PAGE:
In 1943, Nicholson took part in the Bizerte campaign and the initial assaults on Salerno, coming under heavy air attack from the Luftwaffe at both Bizerte and Salerno. After five months in the Mediterranean, she returned to the United States for overhaul in preparation for Pacific deployment.

In January 1944, Nicholson sailed from New York. When she reached New Guinea in February, she was assigned to escort LSTs in the Cape Gloucester campaign, already under way.

Throughout the long New Guinea campaign, a matter of successive assaults on coastal points and nearby islands, Nicholson gave gunfire support to troops ashore. She had similar duty in the Admiralties where, during the conquest of Seeadler Harbor, she was assigned to draw fire from an enemy battery on Hauwei. There, a 4-inch shell struck in No. 2 ammunition handling room, killing 3 and wounding 4. Nicholson wiped out the enemy position.

In August 1944 Nicholson joined the Third Fleet in the Marshall Islands. She screened fast carriers in raids on the Bonins, Formosa and the Philippines and supported the invasion of the Palaus and the neutralization of Yap. Returning to the Philippines, her group assisted the Seventh Fleet during the invasion of Leyte and the decisive Battle for Leyte Gulf, from which Nicholson sailed for a Seattle overhaul.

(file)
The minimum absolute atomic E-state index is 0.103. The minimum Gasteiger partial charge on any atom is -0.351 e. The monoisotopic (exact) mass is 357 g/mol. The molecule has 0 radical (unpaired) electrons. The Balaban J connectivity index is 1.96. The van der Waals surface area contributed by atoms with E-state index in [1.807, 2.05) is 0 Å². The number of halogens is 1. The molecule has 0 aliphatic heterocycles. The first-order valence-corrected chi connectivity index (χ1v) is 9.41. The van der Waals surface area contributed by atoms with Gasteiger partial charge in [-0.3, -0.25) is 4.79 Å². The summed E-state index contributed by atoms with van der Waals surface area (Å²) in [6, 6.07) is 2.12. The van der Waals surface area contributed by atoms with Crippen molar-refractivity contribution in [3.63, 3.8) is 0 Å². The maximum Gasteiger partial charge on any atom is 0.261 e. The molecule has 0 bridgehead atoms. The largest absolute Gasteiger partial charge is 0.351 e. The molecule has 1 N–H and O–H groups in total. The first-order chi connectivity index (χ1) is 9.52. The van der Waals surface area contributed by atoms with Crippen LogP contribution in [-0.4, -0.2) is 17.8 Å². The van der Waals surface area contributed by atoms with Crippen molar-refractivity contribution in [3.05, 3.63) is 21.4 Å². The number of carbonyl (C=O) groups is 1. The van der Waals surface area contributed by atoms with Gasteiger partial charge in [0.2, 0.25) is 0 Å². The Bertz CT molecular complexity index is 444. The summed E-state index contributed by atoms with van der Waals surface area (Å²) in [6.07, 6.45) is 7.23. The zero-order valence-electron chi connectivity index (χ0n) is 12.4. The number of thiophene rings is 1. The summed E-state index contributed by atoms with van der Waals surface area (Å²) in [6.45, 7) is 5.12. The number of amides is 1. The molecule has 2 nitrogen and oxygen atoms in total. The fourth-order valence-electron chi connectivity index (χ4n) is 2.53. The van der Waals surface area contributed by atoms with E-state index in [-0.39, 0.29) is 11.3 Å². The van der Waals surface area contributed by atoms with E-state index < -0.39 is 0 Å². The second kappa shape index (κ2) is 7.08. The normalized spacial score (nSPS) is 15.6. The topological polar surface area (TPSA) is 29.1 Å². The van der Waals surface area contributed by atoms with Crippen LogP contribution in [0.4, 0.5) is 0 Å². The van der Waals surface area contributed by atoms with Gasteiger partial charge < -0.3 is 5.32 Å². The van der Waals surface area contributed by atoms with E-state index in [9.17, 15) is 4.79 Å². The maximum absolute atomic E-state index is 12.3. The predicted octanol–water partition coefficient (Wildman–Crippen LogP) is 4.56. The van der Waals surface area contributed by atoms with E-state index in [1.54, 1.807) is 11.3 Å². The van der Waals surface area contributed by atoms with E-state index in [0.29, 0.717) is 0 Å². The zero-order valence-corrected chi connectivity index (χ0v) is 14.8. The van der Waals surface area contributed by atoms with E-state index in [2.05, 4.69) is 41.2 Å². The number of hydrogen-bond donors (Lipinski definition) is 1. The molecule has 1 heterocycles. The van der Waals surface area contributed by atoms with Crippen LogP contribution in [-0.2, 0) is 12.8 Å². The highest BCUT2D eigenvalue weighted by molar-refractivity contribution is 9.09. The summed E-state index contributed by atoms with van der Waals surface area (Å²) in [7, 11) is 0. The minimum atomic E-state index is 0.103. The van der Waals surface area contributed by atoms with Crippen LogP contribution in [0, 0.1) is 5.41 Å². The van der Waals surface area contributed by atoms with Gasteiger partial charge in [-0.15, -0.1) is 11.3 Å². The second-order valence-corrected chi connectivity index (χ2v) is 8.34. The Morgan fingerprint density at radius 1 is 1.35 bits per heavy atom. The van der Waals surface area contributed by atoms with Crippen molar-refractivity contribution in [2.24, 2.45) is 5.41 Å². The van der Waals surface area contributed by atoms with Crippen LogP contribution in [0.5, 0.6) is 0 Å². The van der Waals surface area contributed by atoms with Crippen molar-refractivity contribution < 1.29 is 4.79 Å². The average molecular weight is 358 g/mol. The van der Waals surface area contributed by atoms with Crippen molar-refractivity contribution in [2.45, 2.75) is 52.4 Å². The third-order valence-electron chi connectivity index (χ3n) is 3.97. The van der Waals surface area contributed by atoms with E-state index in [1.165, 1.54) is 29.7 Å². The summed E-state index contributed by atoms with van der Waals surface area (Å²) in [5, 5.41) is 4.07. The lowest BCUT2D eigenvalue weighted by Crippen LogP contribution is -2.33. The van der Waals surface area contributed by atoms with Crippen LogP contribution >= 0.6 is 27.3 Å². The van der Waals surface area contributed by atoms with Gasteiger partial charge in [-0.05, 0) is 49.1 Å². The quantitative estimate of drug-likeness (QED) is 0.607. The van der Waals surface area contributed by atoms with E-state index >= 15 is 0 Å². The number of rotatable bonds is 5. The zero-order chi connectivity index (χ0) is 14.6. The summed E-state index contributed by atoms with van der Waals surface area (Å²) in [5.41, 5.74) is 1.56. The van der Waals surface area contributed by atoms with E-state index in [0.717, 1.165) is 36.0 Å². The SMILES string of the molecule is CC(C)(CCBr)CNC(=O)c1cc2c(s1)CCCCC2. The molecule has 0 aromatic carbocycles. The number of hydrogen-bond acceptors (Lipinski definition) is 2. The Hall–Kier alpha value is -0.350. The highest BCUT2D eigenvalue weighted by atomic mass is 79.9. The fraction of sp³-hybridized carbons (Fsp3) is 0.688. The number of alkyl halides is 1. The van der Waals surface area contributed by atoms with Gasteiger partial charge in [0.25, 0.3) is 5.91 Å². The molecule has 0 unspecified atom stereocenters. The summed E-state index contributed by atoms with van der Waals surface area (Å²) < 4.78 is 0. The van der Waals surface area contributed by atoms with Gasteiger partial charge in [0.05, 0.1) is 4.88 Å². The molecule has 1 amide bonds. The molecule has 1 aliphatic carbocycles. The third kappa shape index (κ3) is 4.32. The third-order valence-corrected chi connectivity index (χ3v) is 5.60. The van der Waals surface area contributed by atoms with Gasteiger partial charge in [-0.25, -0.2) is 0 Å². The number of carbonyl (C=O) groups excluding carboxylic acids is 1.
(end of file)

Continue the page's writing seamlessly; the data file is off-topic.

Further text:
Returning to the western Pacific in February 1945, Nicholson escorted convoys between Guam and Ulithi. In late March, she sailed as part of the Okinawa invasion fleet. On the exposed radar picket line, Nicholson came through untouched by kamikazes and rescued survivors from Little and Morrison when those destroyers were sunk.

Rejoining the Third Fleet for the final air operations against the Japanese home islands, Nicholson was off Honshu at the war&rsquos end. She entered Sagami Wan on 9 August and Tokyo Bay on 15 September. Returning to San Diego on 6 November, she sailed for Panama and Charleston, South Carolina, where she arrived on 23 November to join the Atlantic Reserve Fleet.

Nicholson decommissioned on 26 February 1946, was assigned as a Naval Reserve Training ship in the Third Naval District on 30 November 1948 and recommissioned on 17 July 1950. On 15 January 1951, she decommissioned once more and transferred to the Italian Navy as Aviere. In 1970, she was converted to an experimental gun ship before being stricken and sunk as a target in 1975.


Every prisoner of war camp in the UK mapped and listed

What would happen if the UK's prison population suddenly increased by 400,000 people? That's what occurred between 1939 and 1948, when thousands of Germans, Ukranians and others became Britain's prisoners of war, according to a new book.

The camps where the PoWs were imprisoned have largely (but not all) disappeared. At one time hundreds of them were spread across the UK.

The best known was Island Farm in Wales - scene of a 'great escape' in 1945, with some German POWs getting as far as Birmingham and Southampton.

UK PoW camps mapped using Google Fusion tables. Click here for the fullscreen version